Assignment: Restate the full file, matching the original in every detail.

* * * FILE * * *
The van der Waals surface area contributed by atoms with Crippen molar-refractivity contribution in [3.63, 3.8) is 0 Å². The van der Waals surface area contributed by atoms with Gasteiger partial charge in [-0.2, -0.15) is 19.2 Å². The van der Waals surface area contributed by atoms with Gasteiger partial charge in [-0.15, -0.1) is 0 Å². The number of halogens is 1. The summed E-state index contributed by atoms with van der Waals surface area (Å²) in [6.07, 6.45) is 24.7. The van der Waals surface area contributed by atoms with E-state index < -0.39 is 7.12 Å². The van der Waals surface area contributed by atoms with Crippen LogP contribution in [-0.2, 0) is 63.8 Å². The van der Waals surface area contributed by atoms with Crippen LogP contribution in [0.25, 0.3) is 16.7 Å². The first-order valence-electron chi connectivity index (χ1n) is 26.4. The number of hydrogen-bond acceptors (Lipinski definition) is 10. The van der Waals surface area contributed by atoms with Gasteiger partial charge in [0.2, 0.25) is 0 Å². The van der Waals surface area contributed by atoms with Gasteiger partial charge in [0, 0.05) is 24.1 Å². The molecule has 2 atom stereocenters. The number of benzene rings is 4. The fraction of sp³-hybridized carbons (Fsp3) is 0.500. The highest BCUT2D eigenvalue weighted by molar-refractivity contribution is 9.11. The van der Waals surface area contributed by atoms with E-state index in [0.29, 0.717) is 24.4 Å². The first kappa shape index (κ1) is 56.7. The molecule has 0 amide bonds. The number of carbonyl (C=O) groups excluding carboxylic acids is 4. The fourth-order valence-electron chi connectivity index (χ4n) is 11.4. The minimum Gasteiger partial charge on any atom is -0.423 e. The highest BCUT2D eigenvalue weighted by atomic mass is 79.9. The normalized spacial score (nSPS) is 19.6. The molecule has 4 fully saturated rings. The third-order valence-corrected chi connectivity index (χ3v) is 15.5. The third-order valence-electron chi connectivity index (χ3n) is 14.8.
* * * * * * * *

The van der Waals surface area contributed by atoms with Crippen molar-refractivity contribution in [3.63, 3.8) is 0 Å². The van der Waals surface area contributed by atoms with Gasteiger partial charge in [-0.2, -0.15) is 19.2 Å². The van der Waals surface area contributed by atoms with Gasteiger partial charge in [-0.15, -0.1) is 0 Å². The number of halogens is 1. The summed E-state index contributed by atoms with van der Waals surface area (Å²) in [6.07, 6.45) is 24.7. The van der Waals surface area contributed by atoms with E-state index < -0.39 is 7.12 Å². The van der Waals surface area contributed by atoms with Crippen LogP contribution in [-0.2, 0) is 63.8 Å². The van der Waals surface area contributed by atoms with Crippen LogP contribution in [0.25, 0.3) is 16.7 Å². The first-order valence-electron chi connectivity index (χ1n) is 26.4. The number of hydrogen-bond acceptors (Lipinski definition) is 10. The van der Waals surface area contributed by atoms with Gasteiger partial charge in [0.2, 0.25) is 0 Å². The van der Waals surface area contributed by atoms with Gasteiger partial charge in [0, 0.05) is 24.1 Å². The molecule has 2 atom stereocenters. The number of benzene rings is 4. The fraction of sp³-hybridized carbons (Fsp3) is 0.500. The highest BCUT2D eigenvalue weighted by molar-refractivity contribution is 9.11. The van der Waals surface area contributed by atoms with E-state index in [0.29, 0.717) is 24.4 Å². The first kappa shape index (κ1) is 56.7. The molecule has 0 amide bonds. The number of carbonyl (C=O) groups excluding carboxylic acids is 4. The fourth-order valence-electron chi connectivity index (χ4n) is 11.4. The minimum Gasteiger partial charge on any atom is -0.423 e. The highest BCUT2D eigenvalue weighted by atomic mass is 79.9. The normalized spacial score (nSPS) is 19.6. The molecule has 4 fully saturated rings. The third-order valence-corrected chi connectivity index (χ3v) is 15.5. The third-order valence-electron chi connectivity index (χ3n) is 14.8.